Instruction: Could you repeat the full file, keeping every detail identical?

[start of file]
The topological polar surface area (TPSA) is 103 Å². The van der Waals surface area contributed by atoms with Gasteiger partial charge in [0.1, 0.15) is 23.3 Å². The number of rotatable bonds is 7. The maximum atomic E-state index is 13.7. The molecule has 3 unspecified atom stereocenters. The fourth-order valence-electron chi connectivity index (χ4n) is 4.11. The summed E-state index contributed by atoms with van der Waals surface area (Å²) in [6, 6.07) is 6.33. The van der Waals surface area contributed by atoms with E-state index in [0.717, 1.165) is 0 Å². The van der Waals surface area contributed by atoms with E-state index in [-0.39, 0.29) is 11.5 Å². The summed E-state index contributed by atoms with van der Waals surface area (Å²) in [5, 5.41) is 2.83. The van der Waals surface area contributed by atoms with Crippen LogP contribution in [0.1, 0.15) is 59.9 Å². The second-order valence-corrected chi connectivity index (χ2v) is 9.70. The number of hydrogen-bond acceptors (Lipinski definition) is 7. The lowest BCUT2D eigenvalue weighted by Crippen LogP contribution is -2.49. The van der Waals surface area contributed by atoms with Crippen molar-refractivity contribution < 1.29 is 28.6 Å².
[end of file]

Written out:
The topological polar surface area (TPSA) is 103 Å². The van der Waals surface area contributed by atoms with Gasteiger partial charge in [0.1, 0.15) is 23.3 Å². The number of rotatable bonds is 7. The maximum atomic E-state index is 13.7. The molecule has 3 unspecified atom stereocenters. The fourth-order valence-electron chi connectivity index (χ4n) is 4.11. The summed E-state index contributed by atoms with van der Waals surface area (Å²) in [6, 6.07) is 6.33. The van der Waals surface area contributed by atoms with E-state index in [0.717, 1.165) is 0 Å². The van der Waals surface area contributed by atoms with E-state index in [-0.39, 0.29) is 11.5 Å². The summed E-state index contributed by atoms with van der Waals surface area (Å²) in [5, 5.41) is 2.83. The van der Waals surface area contributed by atoms with Crippen LogP contribution in [0.1, 0.15) is 59.9 Å². The second-order valence-corrected chi connectivity index (χ2v) is 9.70. The number of hydrogen-bond acceptors (Lipinski definition) is 7. The lowest BCUT2D eigenvalue weighted by Crippen LogP contribution is -2.49. The van der Waals surface area contributed by atoms with Crippen molar-refractivity contribution < 1.29 is 28.6 Å².